I became a producer in 1996 with the film ‘Violated’ and since then; I have been focused on producing and the business of film. If I am offered a role that challenges me then I certainly will act again. I have done some acting in two television productions and they are due for release in 2018.
Temple Productions and your involvement
Temple Productions produce feature films, advocacy films, documentaries and advertisements. We produced Keeping Faith, 30 days, A Hotel Called Memory, coming soon The Ghost In The House Of Truth. We produce documentaries and adverts for corporate clients and our foundation makes advocacy films and visual statements for NGOs. We recently collaborated on two advocacy films on sexual violence against women and another awareness for children against sexual abuse.
Do you feel women are subjected to condescending exposures in order to secure a role in any movie?
Yes! Sometimes, in this industry there are those who experience such. In recent weeks with the #metoo campaign going global, a small number of women here in Nigeria, have stepped forward and spoken up about their own experiences. I have not experienced any personally but have heard stories for years about the possibility.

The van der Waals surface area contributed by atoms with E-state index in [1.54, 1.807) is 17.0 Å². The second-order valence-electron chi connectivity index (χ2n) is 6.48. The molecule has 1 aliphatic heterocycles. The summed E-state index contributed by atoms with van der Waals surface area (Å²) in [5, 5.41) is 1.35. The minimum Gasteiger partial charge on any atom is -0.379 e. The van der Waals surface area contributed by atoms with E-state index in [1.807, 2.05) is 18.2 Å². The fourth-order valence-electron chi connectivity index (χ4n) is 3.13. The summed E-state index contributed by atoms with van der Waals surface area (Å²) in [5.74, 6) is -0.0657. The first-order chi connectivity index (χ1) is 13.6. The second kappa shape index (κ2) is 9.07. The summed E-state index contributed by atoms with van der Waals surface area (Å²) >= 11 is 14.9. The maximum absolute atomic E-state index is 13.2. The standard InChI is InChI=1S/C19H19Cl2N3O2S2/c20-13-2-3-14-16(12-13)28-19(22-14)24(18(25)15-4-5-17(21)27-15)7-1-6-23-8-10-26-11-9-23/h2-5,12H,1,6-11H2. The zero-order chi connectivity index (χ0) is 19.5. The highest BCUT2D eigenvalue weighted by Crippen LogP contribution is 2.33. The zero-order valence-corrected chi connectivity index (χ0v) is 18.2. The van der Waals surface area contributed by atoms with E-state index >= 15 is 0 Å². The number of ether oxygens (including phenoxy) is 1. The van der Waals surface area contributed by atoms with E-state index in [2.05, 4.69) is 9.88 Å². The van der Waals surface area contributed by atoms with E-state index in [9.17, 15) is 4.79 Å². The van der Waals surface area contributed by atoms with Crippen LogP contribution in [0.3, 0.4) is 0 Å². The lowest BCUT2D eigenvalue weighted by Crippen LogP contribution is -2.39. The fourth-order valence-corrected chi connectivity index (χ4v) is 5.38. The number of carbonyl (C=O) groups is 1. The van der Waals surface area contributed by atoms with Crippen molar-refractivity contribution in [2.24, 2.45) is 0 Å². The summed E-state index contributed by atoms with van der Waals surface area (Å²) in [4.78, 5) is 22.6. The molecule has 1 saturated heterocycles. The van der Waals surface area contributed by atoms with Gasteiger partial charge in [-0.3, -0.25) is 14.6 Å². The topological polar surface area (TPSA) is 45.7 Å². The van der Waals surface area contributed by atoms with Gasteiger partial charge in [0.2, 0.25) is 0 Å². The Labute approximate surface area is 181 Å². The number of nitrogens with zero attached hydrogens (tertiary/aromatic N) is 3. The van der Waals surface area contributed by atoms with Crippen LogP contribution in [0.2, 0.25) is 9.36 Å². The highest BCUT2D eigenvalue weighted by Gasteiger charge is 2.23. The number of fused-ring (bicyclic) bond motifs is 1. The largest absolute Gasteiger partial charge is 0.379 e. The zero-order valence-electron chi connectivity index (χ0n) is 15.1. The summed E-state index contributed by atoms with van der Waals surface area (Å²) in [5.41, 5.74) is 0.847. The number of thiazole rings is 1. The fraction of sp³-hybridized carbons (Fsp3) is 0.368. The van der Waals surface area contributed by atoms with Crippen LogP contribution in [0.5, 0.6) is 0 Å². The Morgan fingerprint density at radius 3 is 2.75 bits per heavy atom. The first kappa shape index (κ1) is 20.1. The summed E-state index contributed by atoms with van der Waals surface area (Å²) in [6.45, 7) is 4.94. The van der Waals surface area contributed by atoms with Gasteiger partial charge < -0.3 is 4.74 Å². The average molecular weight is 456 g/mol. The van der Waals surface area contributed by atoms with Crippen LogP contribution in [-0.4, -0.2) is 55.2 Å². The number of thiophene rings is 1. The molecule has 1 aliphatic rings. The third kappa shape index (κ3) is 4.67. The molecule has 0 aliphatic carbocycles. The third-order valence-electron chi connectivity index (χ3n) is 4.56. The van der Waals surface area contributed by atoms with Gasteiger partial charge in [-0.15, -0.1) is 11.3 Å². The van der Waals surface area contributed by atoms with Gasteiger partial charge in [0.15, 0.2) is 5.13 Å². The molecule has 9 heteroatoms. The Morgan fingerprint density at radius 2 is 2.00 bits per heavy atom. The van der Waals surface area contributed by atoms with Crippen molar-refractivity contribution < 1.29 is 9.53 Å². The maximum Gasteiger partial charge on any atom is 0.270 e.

How is Nigeria faring globally in the movie industry and what can be done to better improve the industry?
We are at the brink of getting our foot fully through the door. Nollywood is known to be the major producers of films, but usually mass produced films with questionable production values. In the last few years, a lot more effort has been made to ensure the production values are high. We are getting there but in my opinion the time is now, we need to focus less on high volume, and instead to hone our skills and make films with depth, choose themes that resonate but have a message, and stop focusing on making forgettable films.
Advise for anyone willing to be in Nollywood
It is completely crucial to learn how to act before participating in a movie however, learning about the discipline required and acting style is a good to have. Passion and talent can get you far but you definitely need to keep learning about your craft and investing in yourself by exploring just how much you can do with it.